2. The interface between the COM Data Provider that you create and the Crystal Reports COM Data Source driver is based on ActiveX Data Objects, or ADO. To use ADO in your project, you must first create a reference to it. From the Project menu inside Visual Basic, select References. From the list on the ensuing dialog, look for Microsoft ActiveX Data Objects. You might have just a single version of this on your machine, or you might have several. It's usually easiest to just select the latest version. Figure 15.2 illustrates this.

    Figure 15.2. The Visual Basic Project References dialog is shown here referencing the ADO Library.


  3. After that is done, the only thing left to do is create a function inside your class that returns an ADO recordset. The basic outline for this function is shown here. See the next section for more information on returning an ADO recordset.

    Public Function GetRecordset() As ADODB.Recordset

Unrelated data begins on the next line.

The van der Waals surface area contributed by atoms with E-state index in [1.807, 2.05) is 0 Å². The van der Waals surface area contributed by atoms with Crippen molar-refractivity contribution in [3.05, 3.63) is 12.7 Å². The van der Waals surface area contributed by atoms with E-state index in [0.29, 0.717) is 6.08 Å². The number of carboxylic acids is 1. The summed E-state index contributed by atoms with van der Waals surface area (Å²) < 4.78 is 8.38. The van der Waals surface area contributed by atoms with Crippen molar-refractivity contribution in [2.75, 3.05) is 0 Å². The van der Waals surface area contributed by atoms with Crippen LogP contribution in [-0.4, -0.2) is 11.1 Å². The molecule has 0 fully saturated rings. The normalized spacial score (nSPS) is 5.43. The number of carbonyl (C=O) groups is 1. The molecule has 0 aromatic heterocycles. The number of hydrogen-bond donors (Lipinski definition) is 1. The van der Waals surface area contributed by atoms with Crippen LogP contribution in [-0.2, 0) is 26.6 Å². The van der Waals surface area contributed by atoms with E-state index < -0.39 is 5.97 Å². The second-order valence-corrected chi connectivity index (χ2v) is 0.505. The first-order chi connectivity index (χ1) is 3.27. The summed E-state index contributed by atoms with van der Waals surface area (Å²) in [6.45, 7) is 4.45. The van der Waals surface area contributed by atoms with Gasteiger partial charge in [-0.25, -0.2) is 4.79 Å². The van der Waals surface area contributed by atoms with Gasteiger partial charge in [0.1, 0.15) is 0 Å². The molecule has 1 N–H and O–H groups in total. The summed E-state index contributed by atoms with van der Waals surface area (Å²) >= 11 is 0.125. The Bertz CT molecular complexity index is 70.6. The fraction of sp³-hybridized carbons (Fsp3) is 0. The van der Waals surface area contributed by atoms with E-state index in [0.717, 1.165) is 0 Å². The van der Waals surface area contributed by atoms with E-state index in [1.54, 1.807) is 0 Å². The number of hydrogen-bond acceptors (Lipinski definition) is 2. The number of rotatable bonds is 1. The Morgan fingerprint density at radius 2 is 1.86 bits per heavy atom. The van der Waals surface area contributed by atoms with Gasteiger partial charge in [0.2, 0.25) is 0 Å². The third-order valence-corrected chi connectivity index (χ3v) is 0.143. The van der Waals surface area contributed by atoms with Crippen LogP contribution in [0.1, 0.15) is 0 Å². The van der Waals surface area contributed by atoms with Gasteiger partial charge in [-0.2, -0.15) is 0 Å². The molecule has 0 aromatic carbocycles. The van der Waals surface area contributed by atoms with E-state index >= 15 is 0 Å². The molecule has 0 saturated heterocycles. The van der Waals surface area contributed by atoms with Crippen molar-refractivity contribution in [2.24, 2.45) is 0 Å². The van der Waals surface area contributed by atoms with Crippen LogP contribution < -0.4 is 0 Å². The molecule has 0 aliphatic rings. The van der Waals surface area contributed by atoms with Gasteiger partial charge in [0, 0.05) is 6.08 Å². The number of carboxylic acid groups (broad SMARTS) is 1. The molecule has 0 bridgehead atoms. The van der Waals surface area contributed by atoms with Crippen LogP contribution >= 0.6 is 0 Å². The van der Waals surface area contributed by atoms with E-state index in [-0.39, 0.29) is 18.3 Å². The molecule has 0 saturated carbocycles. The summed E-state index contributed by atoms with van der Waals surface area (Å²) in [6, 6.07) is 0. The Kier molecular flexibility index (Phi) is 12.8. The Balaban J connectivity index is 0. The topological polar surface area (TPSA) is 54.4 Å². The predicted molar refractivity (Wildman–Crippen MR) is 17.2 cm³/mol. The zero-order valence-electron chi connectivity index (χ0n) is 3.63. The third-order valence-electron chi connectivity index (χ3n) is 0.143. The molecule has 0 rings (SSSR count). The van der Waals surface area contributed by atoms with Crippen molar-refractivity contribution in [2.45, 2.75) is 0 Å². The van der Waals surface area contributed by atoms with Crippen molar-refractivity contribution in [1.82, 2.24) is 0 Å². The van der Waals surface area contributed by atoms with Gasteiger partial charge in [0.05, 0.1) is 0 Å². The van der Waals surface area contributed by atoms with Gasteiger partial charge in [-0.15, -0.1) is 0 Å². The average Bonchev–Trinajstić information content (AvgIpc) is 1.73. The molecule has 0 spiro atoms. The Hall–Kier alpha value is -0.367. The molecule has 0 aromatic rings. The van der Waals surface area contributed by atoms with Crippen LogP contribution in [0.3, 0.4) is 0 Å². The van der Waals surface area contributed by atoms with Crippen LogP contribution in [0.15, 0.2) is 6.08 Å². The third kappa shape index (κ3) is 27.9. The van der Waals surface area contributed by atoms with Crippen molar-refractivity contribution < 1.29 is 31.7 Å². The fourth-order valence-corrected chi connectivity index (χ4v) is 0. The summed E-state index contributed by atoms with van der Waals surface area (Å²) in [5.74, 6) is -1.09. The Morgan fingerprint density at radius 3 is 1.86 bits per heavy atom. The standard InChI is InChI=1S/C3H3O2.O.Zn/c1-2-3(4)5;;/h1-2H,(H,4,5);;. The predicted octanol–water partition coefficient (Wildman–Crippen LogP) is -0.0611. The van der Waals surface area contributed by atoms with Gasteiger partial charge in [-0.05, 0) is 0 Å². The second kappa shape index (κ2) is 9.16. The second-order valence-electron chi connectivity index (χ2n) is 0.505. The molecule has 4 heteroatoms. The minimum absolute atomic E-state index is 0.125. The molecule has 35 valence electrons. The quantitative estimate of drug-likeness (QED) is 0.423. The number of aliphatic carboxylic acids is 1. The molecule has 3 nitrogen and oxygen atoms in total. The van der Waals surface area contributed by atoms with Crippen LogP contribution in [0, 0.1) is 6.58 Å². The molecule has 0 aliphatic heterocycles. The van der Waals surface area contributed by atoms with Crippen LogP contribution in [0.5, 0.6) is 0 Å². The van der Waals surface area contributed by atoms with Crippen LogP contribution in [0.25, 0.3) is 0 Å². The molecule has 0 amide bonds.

Dim rs As New ADODB.Recordset
     ' Populate the recordset
     Set GetRecordset = rs
    End Function
  4. By default, the class is named Class1. It's best to give this a more meaningful name, such as DataProvider. Do this by selecting the Class1.cls file in the Project Explorer and changing the (Name) property from the Property Browser.
  5. Also, the project name is Project1 by default. It's best to give this a more meaningful name such as the company name or type of data name: for example, Xtreme or Sales. Do this by selecting Project1 Properties from the Project menu and changing the Project Name setting.
  6. Build the dll by selecting Make from the File menu; the name is not important.